Don’t ever risk microwaving plastic, Styrofoam, or cardboard containers that don’t have a specific “microwave-safe” label. Even with that label, damaged containers should never be microwaved either.

Read more:

The Dangers of Putting Just Anything Inside Your Microwave

If you were to put your tablet/iPad or smartphone/iPhone inside your microwave, you risk not only ruining the device but also the microwave itself, as shown by countless YouTube videos attempting such a foolhardy endeavor.

You’ll also risk animal cruelty by microwaving small animals like hamsters inside this oven (that’s a crime in several states and by federal or national law).

This is abusive behavior that should not be tolerated. Anything not related to defrosting, heating, reheating, or cooking food and beverages in microwave-safe containers have no business being inside a microwave oven.

Aluminum Foil and Microwaves

You can technically microwave foil if you do it correctly and you’re aware of their potential for danger. Hot Pockets have microwaveable containers lined with aluminum, after all. Many people avoid trying to microwave food with aluminum foil because it’s a fire hazard. The foil could catch fire like it’s a bushel of steel wool.

When microwaving with aluminum foil, it should only be used for shielding and with the proper instructions and recommendations of a cookbook. This is because the foil could induce arcing when nearer than 2.5 centimeters away from the metal oven walls. It should also be cut and torn into pieces to cover the thin parts of poultry or meat (its recommended usage). 

Don’t Microwave Metal Containers and Utensils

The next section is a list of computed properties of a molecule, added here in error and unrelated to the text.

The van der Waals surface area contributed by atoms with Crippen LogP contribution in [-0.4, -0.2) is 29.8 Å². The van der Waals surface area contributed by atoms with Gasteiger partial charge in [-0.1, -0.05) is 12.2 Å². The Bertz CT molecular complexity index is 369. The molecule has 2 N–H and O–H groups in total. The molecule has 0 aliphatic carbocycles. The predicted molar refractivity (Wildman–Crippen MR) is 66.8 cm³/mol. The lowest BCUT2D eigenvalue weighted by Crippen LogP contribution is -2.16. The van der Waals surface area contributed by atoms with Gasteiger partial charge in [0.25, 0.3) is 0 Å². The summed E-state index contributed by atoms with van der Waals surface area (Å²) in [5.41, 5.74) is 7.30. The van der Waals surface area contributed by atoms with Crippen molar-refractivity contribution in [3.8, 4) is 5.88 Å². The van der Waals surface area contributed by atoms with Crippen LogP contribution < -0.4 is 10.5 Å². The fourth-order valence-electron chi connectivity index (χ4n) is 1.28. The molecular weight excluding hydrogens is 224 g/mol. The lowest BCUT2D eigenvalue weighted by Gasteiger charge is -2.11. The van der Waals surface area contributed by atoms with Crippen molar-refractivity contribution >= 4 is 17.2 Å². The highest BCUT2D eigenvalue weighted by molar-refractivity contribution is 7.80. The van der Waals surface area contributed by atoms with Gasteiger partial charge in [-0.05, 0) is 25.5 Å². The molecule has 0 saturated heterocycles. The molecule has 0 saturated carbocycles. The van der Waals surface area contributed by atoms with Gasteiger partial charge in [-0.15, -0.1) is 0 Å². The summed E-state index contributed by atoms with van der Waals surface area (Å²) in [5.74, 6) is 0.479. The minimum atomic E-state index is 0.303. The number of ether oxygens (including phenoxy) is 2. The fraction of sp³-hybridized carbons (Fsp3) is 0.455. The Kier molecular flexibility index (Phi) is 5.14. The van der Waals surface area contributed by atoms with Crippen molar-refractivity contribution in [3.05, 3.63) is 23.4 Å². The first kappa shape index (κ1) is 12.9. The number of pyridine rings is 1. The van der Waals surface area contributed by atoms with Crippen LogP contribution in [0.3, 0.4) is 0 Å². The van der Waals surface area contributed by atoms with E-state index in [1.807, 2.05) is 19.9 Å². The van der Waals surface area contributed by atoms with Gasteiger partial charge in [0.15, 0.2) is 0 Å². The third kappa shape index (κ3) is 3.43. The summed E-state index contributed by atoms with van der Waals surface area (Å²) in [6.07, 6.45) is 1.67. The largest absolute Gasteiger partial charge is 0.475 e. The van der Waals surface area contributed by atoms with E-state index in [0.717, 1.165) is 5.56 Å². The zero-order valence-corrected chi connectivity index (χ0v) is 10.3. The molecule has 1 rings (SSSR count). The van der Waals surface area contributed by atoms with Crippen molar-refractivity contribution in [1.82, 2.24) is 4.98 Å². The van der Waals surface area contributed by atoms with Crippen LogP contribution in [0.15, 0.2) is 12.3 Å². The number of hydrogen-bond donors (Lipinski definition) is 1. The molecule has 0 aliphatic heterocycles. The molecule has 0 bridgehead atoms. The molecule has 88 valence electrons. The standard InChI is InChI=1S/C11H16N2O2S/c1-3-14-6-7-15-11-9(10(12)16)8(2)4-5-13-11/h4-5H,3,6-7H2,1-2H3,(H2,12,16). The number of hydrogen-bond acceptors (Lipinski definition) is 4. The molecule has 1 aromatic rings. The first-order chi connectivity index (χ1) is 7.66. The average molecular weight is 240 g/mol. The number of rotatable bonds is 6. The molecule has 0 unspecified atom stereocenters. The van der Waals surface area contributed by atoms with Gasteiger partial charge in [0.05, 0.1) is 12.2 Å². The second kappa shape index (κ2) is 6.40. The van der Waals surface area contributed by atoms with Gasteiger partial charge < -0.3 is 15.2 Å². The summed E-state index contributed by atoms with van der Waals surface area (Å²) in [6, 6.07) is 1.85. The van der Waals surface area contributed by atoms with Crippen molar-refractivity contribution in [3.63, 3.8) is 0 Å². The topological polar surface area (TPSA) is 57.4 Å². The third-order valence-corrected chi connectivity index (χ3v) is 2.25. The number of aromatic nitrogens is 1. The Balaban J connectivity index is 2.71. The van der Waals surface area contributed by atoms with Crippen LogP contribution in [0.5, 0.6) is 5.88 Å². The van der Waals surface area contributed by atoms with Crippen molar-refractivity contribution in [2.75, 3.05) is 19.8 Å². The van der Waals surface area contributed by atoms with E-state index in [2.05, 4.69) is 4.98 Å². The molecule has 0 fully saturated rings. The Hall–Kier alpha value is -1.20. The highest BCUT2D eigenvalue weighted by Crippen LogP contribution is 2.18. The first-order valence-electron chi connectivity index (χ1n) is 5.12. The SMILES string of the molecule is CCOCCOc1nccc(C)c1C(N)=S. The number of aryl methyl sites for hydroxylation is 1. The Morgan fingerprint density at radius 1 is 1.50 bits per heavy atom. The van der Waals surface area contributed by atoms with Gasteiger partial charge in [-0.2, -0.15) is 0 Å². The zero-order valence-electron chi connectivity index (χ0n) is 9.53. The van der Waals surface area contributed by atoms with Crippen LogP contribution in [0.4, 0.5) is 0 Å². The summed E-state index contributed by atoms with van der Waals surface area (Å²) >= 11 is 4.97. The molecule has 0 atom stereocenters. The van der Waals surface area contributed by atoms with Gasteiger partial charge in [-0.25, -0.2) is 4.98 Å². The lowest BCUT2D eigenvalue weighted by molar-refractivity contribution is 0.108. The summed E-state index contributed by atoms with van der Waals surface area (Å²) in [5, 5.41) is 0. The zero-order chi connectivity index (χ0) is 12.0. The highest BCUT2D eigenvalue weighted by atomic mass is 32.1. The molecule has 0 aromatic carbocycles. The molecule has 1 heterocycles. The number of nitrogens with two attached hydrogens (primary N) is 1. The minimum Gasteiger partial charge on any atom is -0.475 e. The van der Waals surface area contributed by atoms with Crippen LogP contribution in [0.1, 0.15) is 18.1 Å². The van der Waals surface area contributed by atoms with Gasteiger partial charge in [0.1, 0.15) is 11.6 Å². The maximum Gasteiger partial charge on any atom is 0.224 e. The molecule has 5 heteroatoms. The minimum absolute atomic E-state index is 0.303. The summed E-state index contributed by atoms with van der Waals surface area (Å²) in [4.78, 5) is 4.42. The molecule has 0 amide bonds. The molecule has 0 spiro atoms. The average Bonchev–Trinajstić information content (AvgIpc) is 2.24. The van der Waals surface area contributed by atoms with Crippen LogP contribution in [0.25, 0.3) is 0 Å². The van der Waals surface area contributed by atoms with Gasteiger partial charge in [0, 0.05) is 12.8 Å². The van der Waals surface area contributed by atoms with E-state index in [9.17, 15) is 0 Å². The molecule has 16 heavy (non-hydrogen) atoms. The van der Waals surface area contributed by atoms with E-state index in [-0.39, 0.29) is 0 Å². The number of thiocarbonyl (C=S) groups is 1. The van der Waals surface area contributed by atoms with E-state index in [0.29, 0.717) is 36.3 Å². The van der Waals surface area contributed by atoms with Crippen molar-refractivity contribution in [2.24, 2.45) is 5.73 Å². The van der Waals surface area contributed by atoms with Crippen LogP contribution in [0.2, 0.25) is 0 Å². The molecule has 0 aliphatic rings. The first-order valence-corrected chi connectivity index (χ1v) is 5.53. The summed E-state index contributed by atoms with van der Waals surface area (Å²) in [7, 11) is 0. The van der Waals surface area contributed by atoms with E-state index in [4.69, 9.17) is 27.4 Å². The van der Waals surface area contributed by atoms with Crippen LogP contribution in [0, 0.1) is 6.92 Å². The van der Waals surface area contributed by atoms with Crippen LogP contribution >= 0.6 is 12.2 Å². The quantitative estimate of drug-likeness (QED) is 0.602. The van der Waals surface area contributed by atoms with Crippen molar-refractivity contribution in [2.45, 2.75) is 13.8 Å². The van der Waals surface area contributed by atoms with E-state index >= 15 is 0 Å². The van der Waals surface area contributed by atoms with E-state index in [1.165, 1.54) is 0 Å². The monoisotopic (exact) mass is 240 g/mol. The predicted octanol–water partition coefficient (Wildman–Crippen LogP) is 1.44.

Like with aluminum foil, the metal, steel, or silverware utensils you have could cause arcing or worse when placed nearer than 2.5 centimeters away from the metal walls of your microwave oven. Furthermore, accidentally leaving the spoon or fork behind with the rest of your dish can cause sparks to form. 

When electromagnetic waves from the magnetron of your oven hit something metallic or reflective, this typically results in the arcing phenomenon, which is definitely a fire hazard since it produces sparks or electrical flashes. These sparks could fly and burn your food.

Benefits of Using a Microwave Oven 2

At worst, it could create a fire so severe it damaged your microwave. Or the device could overheat. It’s a no-no to heat canned foods because of their metal content and the fact that the sealed container can result in pressure buildup.

Brown Paper Bags, Cardboard Boxes, and Microwaves

The U.S. FDA doesn’t recommend microwaving brown paper bags, considering it an unsanitary practice. A paper bag from the grocery is made of thin paper material, unlike pizza cardboard boxes with their thicker cardboard material used to house greasy pizza and keep it warm.

Furthermore, microwaving a paper bag can lead to it catching fire and emitting toxic fumes. It’s better to use oven cooking bags instead of paper bags for heating food.

The hotness caused by microwave waves might result in the bag igniting since its material is so thin. A pizza box has thick cardboard material instead, making it more microwaveable and less likely to go up in flames.